UNBOW YOUR HEAD
Writer: Julio Anta
Interior Art: Katherine Lobo
Lettering: Hassan Otsmane-Elhaou
WHAT IS IT?
Unbow Your Head is a free eight-page webcomic that paints a harsh light on the dangers facing minority women when unaccompanied on the streets of major cities.
This story is a natural continuation of writer Julio Anta’s work, as Anta has dedicated his creative output to portraying the authentic experiences of young Latinx people in the United States.
WHAT'S IT ABOUT?
Camila, a post-graduate Latin American woman struggling to gain financial independence, is questioned by police following a violent altercation with a man who sexually harassed her on the street.
As Camila recounts this confrontation, her narration becomes increasingly unreliable, especially as her retelling of the violence of this encounter escalates.
Anta’s unflinching attention to street harassment and catcalling is vitally needed as, despite the MeToo movement, the day-to-day fear women face when alone on the streets isn’t given nearly enough attention. I follow many incredibly accomplished women who live in cities like New York on social media, and the constant objectification and harassment they face is overwhelming to read.
Anta’s writing and plotting in the initial pages of the comic provides a fully formed portrayal of a young college graduate trying to take the initial steps into adulthood. Camila’s close bonds with her family, friends and neighborhood are immediately apparent, and I appreciate the efficiency of the characterization.
Katherine Lobo’s artwork is a perfect fit for this story, and she is able pack a ton of detail and effectively draw attention to vital visual elements of the story using only a black-and-white color palette.
Lobo also has drawn some of the most striking facial expressions and character models I have seen in recent years, and I would be thrilled to see her work in nationally distributed comics.
Beyond her strengths in both environment detail and character modeling, Lobo's art is highly kinetic and portrays body language extremely well. The reader immediately comprehends how Camila moves and interacts with her environment, both with friendly faces and those she perceives as threats.
Otsmane-Elhaou, in my mind, is a superstar in the art of comic lettering, and for a short, freely distributed work he brings his “A” game – with clean, evocative word bubbles and a keen sense of when to emphasize the verbal escalation of the encounter between Camila and her attacker.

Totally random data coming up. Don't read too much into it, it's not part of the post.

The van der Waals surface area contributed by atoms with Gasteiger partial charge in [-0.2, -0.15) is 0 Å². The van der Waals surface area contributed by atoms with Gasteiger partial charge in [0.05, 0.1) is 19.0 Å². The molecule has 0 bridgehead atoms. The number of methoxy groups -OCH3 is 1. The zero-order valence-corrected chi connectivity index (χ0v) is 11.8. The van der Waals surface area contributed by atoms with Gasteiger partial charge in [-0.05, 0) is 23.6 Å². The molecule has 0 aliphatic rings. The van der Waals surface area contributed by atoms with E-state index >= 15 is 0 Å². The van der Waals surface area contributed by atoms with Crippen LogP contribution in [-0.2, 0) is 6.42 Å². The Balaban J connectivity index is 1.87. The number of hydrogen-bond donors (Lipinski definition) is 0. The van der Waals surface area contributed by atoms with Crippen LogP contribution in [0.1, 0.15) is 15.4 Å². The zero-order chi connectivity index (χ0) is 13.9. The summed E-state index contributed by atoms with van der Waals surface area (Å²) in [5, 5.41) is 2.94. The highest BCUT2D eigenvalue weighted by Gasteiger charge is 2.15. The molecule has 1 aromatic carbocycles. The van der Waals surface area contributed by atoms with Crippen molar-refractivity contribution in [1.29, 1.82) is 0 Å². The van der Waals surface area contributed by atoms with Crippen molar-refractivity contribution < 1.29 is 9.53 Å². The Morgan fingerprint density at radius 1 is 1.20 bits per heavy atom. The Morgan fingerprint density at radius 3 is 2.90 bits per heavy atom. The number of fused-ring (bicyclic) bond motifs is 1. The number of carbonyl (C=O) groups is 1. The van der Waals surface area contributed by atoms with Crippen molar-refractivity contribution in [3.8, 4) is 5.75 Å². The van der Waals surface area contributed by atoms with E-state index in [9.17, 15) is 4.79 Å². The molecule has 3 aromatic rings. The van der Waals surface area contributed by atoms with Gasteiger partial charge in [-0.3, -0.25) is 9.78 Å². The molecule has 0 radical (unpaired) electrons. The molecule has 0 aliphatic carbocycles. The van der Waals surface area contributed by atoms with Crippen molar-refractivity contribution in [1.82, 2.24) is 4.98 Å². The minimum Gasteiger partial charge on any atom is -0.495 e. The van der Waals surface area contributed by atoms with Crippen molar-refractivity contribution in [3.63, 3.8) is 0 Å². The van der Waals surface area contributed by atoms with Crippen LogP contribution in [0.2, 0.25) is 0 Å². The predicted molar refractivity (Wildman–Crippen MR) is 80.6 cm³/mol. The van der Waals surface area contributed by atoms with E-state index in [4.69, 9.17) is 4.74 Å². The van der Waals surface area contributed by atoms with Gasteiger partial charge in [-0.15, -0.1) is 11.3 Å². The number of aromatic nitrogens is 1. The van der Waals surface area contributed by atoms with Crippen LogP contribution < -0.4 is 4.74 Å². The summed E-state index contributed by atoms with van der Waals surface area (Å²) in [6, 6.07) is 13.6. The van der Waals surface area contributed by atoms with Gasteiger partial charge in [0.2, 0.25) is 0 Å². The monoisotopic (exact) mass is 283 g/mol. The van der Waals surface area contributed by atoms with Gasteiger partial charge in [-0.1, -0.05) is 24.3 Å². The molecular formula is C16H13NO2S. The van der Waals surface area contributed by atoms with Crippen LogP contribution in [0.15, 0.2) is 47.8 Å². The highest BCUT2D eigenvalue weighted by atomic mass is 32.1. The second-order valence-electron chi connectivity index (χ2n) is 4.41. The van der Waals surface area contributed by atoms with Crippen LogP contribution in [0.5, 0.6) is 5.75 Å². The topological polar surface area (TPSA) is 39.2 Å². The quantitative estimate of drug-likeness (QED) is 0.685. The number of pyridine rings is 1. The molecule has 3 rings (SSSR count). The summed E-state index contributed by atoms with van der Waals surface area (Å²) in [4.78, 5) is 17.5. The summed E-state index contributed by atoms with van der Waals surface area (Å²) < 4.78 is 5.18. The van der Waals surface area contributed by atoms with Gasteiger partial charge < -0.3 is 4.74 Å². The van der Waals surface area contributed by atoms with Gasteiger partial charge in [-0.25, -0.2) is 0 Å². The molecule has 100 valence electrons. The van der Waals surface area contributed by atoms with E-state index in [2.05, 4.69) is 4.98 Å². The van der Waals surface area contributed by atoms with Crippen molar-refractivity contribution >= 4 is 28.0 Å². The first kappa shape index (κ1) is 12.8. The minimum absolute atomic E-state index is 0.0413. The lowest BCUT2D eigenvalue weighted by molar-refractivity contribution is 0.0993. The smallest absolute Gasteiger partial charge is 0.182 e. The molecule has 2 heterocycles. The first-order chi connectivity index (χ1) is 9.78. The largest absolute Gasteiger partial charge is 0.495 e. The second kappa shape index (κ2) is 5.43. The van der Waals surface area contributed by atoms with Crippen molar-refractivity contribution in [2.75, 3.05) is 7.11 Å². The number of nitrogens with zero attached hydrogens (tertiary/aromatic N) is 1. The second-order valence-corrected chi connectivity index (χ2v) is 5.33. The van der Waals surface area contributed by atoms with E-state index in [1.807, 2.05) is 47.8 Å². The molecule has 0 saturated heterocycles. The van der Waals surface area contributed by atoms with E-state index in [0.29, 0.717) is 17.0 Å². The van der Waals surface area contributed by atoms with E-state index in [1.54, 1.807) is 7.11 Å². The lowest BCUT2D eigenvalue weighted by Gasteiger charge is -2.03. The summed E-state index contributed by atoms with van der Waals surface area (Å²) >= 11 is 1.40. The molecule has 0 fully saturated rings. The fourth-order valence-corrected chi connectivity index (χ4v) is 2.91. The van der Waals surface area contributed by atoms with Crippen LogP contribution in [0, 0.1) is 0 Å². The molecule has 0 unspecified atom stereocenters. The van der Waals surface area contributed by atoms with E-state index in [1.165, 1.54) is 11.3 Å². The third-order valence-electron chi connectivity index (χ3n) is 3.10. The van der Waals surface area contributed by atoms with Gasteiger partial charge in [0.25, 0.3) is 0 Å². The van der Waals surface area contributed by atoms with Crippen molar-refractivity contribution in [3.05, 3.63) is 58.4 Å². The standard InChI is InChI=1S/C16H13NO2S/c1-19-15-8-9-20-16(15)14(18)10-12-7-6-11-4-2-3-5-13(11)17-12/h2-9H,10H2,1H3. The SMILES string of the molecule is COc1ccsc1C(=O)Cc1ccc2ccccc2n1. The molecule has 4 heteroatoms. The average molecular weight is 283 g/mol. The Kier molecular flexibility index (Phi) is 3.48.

WHAT DOESN'T WORK?
Anta’s dialogue occasionally takes sudden, sharp turns into heavy melodrama and caricature, but this may have been by design to plant the idea that Camila’s story may not be true to what actually happened.
The fight between Camila and her attacker gets extremely violent, as expected, but Lobo’s art softens the violence a bit too much. Portraying the damage Camila inflicts more realistically would have helped the story feel rawer and more immersive.
The ending felt genuinely clever to me at first impression, but after further thought, it could also be seen as undercutting the message of the comic, which can make suspension of disbelief a challenge.
WHY SHOULD I READ IT?
Unbow Your Head is a beautifully constructed showcase for the talents of Anta, Lobo, and Otsmane-Elhaou, and was a fast, engaging read that made me want to know more about Camila and her history in a full-length issue. Lobo’s art is the most alluring I’ve seen in some time, and combined with Otsmane-Elhaou’s appealing lettering and Anta’s compelling storytelling, cultivates a memorable experience despite the short page count.
WHERE CAN I READ IT?
Unbow Your Head can be read for free at https://www.julioanta.com/unbow
The image(s) used in this article are from a comic strip, webcomic or the cover or interior of a comic book. The copyright for this image(s) is likely owned by either the publisher of the comic, the writer(s) and/or artist(s) who produced the comic. It is believed that the use of this image(s) qualifies as fair use under the United States copyright law. The image is used in a limited fashion in an educational manner in order to illustrate the points of the author and not for the purpose of entertainment or substituting the original work. It is believed the use of this image has had no impact on the market value of the original work.
All of Julio Anta's characters and the distinctive likeness(es) thereof are trademarks of and copyright Julio Anta’s or their respective owners. ALL RIGHTS RESERVED